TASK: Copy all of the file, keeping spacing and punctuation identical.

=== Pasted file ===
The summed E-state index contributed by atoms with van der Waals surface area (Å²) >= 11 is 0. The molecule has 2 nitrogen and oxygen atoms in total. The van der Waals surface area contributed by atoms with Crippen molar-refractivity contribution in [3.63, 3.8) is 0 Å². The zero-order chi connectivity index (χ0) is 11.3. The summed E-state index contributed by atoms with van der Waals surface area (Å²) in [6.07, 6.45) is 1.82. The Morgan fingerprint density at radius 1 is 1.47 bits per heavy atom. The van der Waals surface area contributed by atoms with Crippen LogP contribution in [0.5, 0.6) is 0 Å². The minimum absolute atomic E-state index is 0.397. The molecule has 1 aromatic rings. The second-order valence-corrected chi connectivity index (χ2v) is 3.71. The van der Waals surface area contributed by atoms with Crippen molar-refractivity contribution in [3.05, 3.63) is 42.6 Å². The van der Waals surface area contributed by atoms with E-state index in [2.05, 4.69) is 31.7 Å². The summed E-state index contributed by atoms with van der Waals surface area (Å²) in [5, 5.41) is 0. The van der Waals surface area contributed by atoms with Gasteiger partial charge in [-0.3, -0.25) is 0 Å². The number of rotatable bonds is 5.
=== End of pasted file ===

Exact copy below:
The summed E-state index contributed by atoms with van der Waals surface area (Å²) >= 11 is 0. The molecule has 2 nitrogen and oxygen atoms in total. The van der Waals surface area contributed by atoms with Crippen molar-refractivity contribution in [3.63, 3.8) is 0 Å². The zero-order chi connectivity index (χ0) is 11.3. The summed E-state index contributed by atoms with van der Waals surface area (Å²) in [6.07, 6.45) is 1.82. The Morgan fingerprint density at radius 1 is 1.47 bits per heavy atom. The van der Waals surface area contributed by atoms with Crippen LogP contribution in [0.5, 0.6) is 0 Å². The minimum absolute atomic E-state index is 0.397. The molecule has 1 aromatic rings. The second-order valence-corrected chi connectivity index (χ2v) is 3.71. The van der Waals surface area contributed by atoms with Crippen molar-refractivity contribution in [3.05, 3.63) is 42.6 Å². The van der Waals surface area contributed by atoms with E-state index in [2.05, 4.69) is 31.7 Å². The summed E-state index contributed by atoms with van der Waals surface area (Å²) in [5, 5.41) is 0. The van der Waals surface area contributed by atoms with Gasteiger partial charge in [-0.3, -0.25) is 0 Å². The number of rotatable bonds is 5.